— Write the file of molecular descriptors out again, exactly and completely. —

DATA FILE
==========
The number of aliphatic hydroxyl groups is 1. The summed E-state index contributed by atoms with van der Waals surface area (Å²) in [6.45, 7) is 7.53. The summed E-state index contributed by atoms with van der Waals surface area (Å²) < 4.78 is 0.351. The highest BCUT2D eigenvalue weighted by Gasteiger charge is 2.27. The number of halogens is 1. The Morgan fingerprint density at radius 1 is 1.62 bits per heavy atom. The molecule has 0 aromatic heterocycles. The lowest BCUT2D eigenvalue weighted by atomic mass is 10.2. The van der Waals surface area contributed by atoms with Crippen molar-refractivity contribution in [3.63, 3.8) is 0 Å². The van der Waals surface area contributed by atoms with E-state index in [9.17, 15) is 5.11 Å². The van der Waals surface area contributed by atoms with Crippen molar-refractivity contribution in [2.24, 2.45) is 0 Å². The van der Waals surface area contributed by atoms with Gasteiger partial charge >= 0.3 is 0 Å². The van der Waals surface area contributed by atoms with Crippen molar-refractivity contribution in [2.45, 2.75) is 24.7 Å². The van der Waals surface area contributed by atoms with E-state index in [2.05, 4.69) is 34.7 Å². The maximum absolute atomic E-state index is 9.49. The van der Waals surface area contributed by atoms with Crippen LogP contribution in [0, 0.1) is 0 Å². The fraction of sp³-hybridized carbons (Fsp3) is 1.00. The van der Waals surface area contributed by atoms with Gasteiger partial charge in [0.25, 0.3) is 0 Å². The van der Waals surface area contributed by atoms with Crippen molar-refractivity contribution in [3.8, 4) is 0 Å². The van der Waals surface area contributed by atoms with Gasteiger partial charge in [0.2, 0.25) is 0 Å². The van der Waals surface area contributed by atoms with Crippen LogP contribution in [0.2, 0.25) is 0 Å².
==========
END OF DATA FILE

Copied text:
The number of aliphatic hydroxyl groups is 1. The summed E-state index contributed by atoms with van der Waals surface area (Å²) in [6.45, 7) is 7.53. The summed E-state index contributed by atoms with van der Waals surface area (Å²) < 4.78 is 0.351. The highest BCUT2D eigenvalue weighted by Gasteiger charge is 2.27. The number of halogens is 1. The Morgan fingerprint density at radius 1 is 1.62 bits per heavy atom. The molecule has 0 aromatic heterocycles. The lowest BCUT2D eigenvalue weighted by atomic mass is 10.2. The van der Waals surface area contributed by atoms with Crippen molar-refractivity contribution in [3.63, 3.8) is 0 Å². The van der Waals surface area contributed by atoms with E-state index in [9.17, 15) is 5.11 Å². The van der Waals surface area contributed by atoms with Crippen molar-refractivity contribution in [2.24, 2.45) is 0 Å². The van der Waals surface area contributed by atoms with Gasteiger partial charge >= 0.3 is 0 Å². The van der Waals surface area contributed by atoms with Crippen molar-refractivity contribution in [2.45, 2.75) is 24.7 Å². The van der Waals surface area contributed by atoms with E-state index in [2.05, 4.69) is 34.7 Å². The maximum absolute atomic E-state index is 9.49. The van der Waals surface area contributed by atoms with Crippen LogP contribution in [0, 0.1) is 0 Å². The fraction of sp³-hybridized carbons (Fsp3) is 1.00. The van der Waals surface area contributed by atoms with Gasteiger partial charge in [0.25, 0.3) is 0 Å². The van der Waals surface area contributed by atoms with Crippen molar-refractivity contribution in [3.8, 4) is 0 Å². The van der Waals surface area contributed by atoms with Gasteiger partial charge in [0.2, 0.25) is 0 Å². The van der Waals surface area contributed by atoms with Crippen LogP contribution in [0.2, 0.25) is 0 Å².